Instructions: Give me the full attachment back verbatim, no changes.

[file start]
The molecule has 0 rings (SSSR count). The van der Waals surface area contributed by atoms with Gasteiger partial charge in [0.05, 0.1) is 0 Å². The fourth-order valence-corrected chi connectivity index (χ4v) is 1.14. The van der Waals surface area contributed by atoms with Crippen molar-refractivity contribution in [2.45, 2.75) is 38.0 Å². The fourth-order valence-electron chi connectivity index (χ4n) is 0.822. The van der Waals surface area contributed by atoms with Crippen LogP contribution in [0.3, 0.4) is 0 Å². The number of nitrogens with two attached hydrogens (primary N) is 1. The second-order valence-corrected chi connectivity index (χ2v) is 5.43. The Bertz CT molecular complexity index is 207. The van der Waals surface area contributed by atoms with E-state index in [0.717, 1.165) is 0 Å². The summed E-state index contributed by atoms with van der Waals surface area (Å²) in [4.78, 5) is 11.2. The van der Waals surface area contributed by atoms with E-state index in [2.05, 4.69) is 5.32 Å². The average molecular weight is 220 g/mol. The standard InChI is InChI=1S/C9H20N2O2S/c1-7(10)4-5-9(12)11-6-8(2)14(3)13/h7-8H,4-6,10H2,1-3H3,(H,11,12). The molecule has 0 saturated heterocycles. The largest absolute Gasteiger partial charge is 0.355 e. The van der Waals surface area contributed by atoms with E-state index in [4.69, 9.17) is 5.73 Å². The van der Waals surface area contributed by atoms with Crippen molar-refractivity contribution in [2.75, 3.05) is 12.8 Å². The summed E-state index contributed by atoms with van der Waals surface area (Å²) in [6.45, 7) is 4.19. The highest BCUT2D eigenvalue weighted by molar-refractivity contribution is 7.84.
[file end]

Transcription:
The molecule has 0 rings (SSSR count). The van der Waals surface area contributed by atoms with Gasteiger partial charge in [0.05, 0.1) is 0 Å². The fourth-order valence-corrected chi connectivity index (χ4v) is 1.14. The van der Waals surface area contributed by atoms with Crippen molar-refractivity contribution in [2.45, 2.75) is 38.0 Å². The fourth-order valence-electron chi connectivity index (χ4n) is 0.822. The van der Waals surface area contributed by atoms with Crippen LogP contribution in [0.3, 0.4) is 0 Å². The number of nitrogens with two attached hydrogens (primary N) is 1. The second-order valence-corrected chi connectivity index (χ2v) is 5.43. The Bertz CT molecular complexity index is 207. The van der Waals surface area contributed by atoms with E-state index in [0.717, 1.165) is 0 Å². The summed E-state index contributed by atoms with van der Waals surface area (Å²) in [4.78, 5) is 11.2. The van der Waals surface area contributed by atoms with E-state index in [2.05, 4.69) is 5.32 Å². The average molecular weight is 220 g/mol. The standard InChI is InChI=1S/C9H20N2O2S/c1-7(10)4-5-9(12)11-6-8(2)14(3)13/h7-8H,4-6,10H2,1-3H3,(H,11,12). The molecule has 0 saturated heterocycles. The largest absolute Gasteiger partial charge is 0.355 e. The van der Waals surface area contributed by atoms with E-state index in [4.69, 9.17) is 5.73 Å². The van der Waals surface area contributed by atoms with Crippen molar-refractivity contribution in [2.75, 3.05) is 12.8 Å². The summed E-state index contributed by atoms with van der Waals surface area (Å²) in [6.45, 7) is 4.19. The highest BCUT2D eigenvalue weighted by molar-refractivity contribution is 7.84.